August 31, 2016

Like a Human: Malware Learns How to Act to Bypass the Anti-Fraud Mechanisms of the Google Play Store

Kaspersky Lab experts have discovered an Android Trojan called Guerilla, which attempts to overcome the Google Play Store anti-fraud protection mechanisms.

Kaspersky Lab experts have discovered an Android Trojan called Guerilla, which attempts to overcome the Google Play Store anti-fraud protection mechanisms. It uses a rogue Google Play client application that behaves as if there was a real human behind it. This fake app allows attackers to conduct shady advertisement campaigns using infected devices to download, install, rate and comment on the mobile applications published on Google Play. The malware is only capable of abusing Google Play mechanisms from rooted devices.

As a platform for millions of users and software developers, Google Play is an attractive target for cybercriminals. Among other things, cybercriminals use the Google Play Store to conduct so-called Shuabang campaigns, which are widespread in China. These are fraudulent advertisement activities aimed at promoting some legitimate apps by granting them the highest rates, increasing their download rates and posting positive comments about them on Google Play. The apps used to conduct these advertisement campaigns usually do not pose any “standard” threat to the owner of an infected device, such as data or money stealing, but they can still do harm: the ability to download additional apps on the infected device results in extra charges for mobile Internet traffic, and in some cases Shuabang apps are capable of covertly installing paid programs, along with free ones, using the bank card attached to the victim’s Google Play account as the payment method.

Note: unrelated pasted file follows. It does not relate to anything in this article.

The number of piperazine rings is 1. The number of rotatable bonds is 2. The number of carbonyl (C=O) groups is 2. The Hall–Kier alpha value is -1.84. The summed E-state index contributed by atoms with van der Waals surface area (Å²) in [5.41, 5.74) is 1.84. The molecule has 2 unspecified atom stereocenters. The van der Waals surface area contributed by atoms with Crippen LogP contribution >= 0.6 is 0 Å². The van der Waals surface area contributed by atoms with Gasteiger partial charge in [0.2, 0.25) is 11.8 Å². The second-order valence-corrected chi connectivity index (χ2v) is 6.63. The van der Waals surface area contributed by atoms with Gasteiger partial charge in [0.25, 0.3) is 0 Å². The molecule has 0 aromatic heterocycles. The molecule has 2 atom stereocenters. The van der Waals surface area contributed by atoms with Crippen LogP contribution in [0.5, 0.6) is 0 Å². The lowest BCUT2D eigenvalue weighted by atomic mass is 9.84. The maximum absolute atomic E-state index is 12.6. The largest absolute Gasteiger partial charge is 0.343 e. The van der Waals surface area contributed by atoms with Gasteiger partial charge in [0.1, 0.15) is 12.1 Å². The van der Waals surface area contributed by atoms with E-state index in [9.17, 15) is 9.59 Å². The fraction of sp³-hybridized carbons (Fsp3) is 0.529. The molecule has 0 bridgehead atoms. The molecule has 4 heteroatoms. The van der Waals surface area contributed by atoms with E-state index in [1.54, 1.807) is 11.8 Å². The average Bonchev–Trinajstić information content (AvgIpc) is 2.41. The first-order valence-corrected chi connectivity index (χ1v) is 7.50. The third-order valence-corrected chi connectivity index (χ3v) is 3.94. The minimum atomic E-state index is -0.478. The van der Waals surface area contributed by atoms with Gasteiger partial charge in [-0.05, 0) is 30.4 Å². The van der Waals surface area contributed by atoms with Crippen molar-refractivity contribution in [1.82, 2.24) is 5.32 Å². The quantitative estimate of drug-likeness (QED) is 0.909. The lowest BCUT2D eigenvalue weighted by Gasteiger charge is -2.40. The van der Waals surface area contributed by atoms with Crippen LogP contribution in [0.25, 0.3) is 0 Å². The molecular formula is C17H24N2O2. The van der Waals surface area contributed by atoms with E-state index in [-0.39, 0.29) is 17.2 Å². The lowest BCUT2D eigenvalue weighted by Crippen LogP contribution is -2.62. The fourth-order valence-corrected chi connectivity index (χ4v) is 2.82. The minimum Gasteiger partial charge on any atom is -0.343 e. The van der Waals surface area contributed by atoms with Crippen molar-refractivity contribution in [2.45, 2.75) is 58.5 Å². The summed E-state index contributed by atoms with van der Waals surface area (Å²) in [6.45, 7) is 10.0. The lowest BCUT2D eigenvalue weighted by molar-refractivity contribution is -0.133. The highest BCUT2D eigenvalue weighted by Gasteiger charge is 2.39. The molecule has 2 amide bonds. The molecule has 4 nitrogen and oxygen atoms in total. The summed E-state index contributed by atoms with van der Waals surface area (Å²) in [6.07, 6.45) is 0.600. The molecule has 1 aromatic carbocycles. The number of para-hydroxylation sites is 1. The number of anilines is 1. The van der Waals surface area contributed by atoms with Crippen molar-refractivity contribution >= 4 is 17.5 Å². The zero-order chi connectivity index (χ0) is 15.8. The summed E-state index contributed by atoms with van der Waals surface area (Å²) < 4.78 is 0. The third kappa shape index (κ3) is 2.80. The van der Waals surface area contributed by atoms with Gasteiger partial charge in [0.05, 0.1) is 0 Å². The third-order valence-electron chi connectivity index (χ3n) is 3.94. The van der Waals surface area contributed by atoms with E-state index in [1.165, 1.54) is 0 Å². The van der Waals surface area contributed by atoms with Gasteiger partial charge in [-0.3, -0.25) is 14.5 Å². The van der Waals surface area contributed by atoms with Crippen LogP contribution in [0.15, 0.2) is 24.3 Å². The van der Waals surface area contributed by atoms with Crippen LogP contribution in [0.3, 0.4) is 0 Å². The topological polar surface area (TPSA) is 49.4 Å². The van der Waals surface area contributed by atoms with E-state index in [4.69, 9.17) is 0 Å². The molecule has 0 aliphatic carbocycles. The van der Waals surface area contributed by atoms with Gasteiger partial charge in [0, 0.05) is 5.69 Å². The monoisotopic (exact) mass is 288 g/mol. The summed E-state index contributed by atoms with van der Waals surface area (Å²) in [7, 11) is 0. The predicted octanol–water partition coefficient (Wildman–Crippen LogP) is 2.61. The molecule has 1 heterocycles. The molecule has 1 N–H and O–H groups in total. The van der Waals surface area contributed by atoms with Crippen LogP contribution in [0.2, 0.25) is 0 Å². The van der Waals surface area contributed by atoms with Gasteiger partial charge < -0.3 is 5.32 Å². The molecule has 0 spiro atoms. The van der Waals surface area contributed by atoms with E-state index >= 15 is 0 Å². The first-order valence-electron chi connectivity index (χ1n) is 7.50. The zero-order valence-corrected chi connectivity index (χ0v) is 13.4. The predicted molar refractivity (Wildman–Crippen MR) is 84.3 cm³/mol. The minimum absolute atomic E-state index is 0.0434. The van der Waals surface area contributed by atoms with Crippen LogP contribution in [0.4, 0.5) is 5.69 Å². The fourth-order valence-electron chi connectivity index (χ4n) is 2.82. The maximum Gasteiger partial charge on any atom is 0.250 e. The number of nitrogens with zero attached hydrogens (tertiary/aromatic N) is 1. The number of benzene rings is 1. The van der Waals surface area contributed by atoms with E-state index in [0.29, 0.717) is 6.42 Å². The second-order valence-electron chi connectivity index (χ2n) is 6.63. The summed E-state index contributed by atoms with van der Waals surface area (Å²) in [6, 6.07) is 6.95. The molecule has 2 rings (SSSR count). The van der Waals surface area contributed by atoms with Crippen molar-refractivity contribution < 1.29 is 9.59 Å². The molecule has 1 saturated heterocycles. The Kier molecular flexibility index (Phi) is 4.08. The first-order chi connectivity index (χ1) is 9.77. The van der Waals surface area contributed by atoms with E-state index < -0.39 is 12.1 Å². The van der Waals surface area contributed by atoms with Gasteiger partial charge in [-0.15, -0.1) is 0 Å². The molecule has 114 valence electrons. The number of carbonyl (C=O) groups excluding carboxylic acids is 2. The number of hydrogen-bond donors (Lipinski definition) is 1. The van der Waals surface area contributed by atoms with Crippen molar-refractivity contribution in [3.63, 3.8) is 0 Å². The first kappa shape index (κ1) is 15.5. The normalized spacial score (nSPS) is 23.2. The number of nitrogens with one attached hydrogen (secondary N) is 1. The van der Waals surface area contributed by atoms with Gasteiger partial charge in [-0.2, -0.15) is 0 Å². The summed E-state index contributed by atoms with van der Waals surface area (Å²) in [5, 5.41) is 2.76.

To conduct these campaigns, criminals create multiple fake Google Play accounts or infect user devices with special malware, which covertly performs actions on Google Play, based on the commands received from hackers.

Although Google has strong protection mechanisms, which help detect and block fake users to prevent fraudulent operations, the authors of the Guerilla Trojan seem to be trying to overcome them.

The Trojan is delivered to the targeted device through Leech rootkit – a malware that gives an attacker user privileges over the infected device. These privileges give the attacker unlimited opportunities to manipulate the data on the device. Among other things it gives them access to the victim’s username, passwords and authentication tokens, which are mandatory for an app to communicate with official Google services, and are inaccessible to ordinary applications on non-rooted devices. After installation, the Guerilla Trojan uses this data to communicate with the Google Play Store as if it was a real Google Play app.

The criminals are very cautious: they are careful enough to use the authentication data of a real user, and they also make requests from the fake client application, to Google Play, look exactly like requests that the real app would issue.

Another unusual thing about this Trojan is that malware writers have tried to mimic the way an actual user interacts with the store. For instance, before it requests a page where a particular app is hosted, it searches for an app of interest, like a human would, should they need to find an app.

“Guerilla is not the first malicious app that tries to manipulate the Google Play store, but it does it in a pretty sophisticated way that we haven’t seen before. The thinking behind this method is clear: Google can probably easily distinguish requests to Google Play that were made by robots – most of the Shuabang malware we know about just automatically sends out requests for the particular page of a particular app. This isn’t something that a real human would do, so it is easy for Google to see that the request is not really from an authorized user. The malware that searches an app before it goes to the app’s page is much harder to detect, as this is how most of Google Play users behave. It is important to note, however, that this malware is only capable of abusing Google Play mechanisms from rooted devices, which again reminds us of how important it is to avoid using rooted Android smartphones and tablets,” said Nikita Buchka, security expert at Kaspersky Lab.

Kaspersky Lab products detect the Guerilla malware as: Trojan.AndroidOS.Guerrilla.a.

In order to protect yourself and your mobile device from the malware that targets Android-based devices, Kaspersky Lab’s experts advise the following:

  • Restrict the installation of apps from sources different from official app stores
  • Use proven protection solutions to defend your Android-based device from malware and other cyberthreats
  • Don’t root your Android device

To learn more about methods that cybercriminals use to abuse Google Play Store, read the blog post available at Securelist.com.

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